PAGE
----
From Martin Hearson, a (somewhat wonkish) post about tax treaties and developing countries, entitled The tax treaty arbitrators cometh:
“There are lots of reasons why eliminating all forms of double taxation faced by cross-border investors is a sensible thing to try to do. It is what tax treaties are supposed to be for. But sometimes governments, especially in developing countries, might deliberately choose to prioritise the maximisation of their tax base even when that leads to some double taxation. This is, arguably, what China, India and Brazil have done by adopting their own approaches to transfer pricing.”
Which is a very important point to consider. Countries sign tax treaties to facilitate investment flows: notably to find ways for corporations not to be taxed twice on the same income. Getting rid of double taxation used to be an overwhelming priority: what was too often ignored was that these treaties, especially if signed with tax havens like Switzerland or Liechtenstein, ended up facilitating double non-taxation: where the corporations didn’t get taxed anywhere. (See our generic section on tax treaties here.)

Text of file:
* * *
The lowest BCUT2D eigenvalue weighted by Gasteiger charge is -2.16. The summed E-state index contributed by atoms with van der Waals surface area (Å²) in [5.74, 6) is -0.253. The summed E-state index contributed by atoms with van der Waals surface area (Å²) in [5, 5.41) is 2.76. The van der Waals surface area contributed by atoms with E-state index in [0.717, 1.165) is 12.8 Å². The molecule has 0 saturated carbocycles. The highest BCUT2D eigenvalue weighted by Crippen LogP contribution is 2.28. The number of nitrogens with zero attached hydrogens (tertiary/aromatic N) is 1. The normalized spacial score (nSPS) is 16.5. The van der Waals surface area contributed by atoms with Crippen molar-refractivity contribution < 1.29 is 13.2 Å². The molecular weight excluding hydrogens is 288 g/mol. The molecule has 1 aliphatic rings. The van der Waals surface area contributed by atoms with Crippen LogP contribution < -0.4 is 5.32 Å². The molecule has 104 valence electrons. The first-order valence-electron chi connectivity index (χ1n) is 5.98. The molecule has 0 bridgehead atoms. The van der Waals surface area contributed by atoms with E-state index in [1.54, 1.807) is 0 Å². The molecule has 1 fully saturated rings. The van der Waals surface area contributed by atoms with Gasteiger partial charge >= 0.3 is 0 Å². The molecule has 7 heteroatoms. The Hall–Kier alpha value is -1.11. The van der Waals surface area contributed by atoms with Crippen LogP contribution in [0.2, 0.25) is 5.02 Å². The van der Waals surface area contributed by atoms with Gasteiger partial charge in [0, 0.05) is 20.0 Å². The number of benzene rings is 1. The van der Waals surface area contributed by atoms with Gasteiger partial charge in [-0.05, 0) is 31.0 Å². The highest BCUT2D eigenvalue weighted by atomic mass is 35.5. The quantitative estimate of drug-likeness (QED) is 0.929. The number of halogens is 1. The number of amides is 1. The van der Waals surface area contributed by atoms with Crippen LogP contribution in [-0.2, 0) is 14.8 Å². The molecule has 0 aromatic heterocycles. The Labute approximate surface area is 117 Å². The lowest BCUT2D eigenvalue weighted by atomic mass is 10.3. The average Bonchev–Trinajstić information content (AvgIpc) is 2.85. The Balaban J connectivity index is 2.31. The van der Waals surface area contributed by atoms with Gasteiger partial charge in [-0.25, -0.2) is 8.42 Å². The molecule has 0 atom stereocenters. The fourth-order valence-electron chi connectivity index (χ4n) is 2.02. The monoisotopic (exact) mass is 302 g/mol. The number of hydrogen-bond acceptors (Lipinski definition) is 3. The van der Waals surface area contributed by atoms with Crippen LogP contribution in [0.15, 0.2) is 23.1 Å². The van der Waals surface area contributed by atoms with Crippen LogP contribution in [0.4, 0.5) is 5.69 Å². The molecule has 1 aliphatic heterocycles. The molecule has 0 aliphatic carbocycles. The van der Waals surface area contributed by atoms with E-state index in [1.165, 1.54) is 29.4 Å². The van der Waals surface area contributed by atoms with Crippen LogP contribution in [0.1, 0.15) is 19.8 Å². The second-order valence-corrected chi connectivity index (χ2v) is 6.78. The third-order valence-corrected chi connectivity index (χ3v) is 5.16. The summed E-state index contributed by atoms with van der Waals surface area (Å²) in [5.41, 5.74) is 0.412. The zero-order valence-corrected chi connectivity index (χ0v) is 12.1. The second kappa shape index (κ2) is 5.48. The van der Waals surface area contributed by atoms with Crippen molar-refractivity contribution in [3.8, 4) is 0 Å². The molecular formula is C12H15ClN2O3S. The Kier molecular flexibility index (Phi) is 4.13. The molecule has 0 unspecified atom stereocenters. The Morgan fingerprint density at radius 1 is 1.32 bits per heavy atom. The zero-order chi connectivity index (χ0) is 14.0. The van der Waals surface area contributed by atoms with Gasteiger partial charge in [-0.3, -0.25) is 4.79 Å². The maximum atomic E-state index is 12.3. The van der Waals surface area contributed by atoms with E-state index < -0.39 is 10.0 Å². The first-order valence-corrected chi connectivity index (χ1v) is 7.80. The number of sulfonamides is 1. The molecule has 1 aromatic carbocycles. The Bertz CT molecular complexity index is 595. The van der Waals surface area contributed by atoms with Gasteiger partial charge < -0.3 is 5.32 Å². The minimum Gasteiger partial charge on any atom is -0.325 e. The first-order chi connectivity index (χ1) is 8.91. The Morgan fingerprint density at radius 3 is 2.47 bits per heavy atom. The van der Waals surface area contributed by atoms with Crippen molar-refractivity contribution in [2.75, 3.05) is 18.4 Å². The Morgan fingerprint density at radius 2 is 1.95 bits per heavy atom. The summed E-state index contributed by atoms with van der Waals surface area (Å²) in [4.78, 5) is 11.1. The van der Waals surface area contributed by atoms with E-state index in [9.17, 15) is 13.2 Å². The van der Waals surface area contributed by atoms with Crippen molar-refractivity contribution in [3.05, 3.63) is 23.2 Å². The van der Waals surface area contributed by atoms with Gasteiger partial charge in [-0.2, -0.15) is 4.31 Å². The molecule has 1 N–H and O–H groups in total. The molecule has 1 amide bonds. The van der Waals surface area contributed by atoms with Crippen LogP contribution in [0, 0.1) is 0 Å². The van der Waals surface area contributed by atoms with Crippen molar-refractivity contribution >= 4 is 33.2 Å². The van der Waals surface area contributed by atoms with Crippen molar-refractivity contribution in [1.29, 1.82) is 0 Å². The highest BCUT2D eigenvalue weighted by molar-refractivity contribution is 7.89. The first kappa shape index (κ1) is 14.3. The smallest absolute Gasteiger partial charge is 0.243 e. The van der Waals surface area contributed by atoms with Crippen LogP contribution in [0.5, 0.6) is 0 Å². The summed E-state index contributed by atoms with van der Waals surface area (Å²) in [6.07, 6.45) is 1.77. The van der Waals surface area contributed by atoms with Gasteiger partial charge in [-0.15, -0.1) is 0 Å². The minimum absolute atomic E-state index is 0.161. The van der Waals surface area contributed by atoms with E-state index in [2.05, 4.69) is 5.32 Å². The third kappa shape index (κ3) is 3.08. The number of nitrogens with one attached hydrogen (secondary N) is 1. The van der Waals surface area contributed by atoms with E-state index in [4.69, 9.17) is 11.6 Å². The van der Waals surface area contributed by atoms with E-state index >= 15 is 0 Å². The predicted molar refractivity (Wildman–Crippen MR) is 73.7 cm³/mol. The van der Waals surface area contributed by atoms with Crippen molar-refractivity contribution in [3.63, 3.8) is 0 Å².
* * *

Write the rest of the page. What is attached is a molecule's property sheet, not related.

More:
Developing countries among others are wising up to these issues, as the paragraph above notes. (And for a more general look at how developing countries can protect their tax systems, see Krishen Mehta’s July 2014 article How Developing Countries can take Control of their own Tax Destinies and the subsequent Developing countries and corporate tax – ten ways forward.)
Hearson’s post notes that “arbitration provisions in treaties with developing countries are on the march” and adds that this poses dangers for developing countries, particularly if this ties them into a ‘golden straightjacket’ reducing their room for manoeuvre when tax treaties frustrate policy goals. Now read on.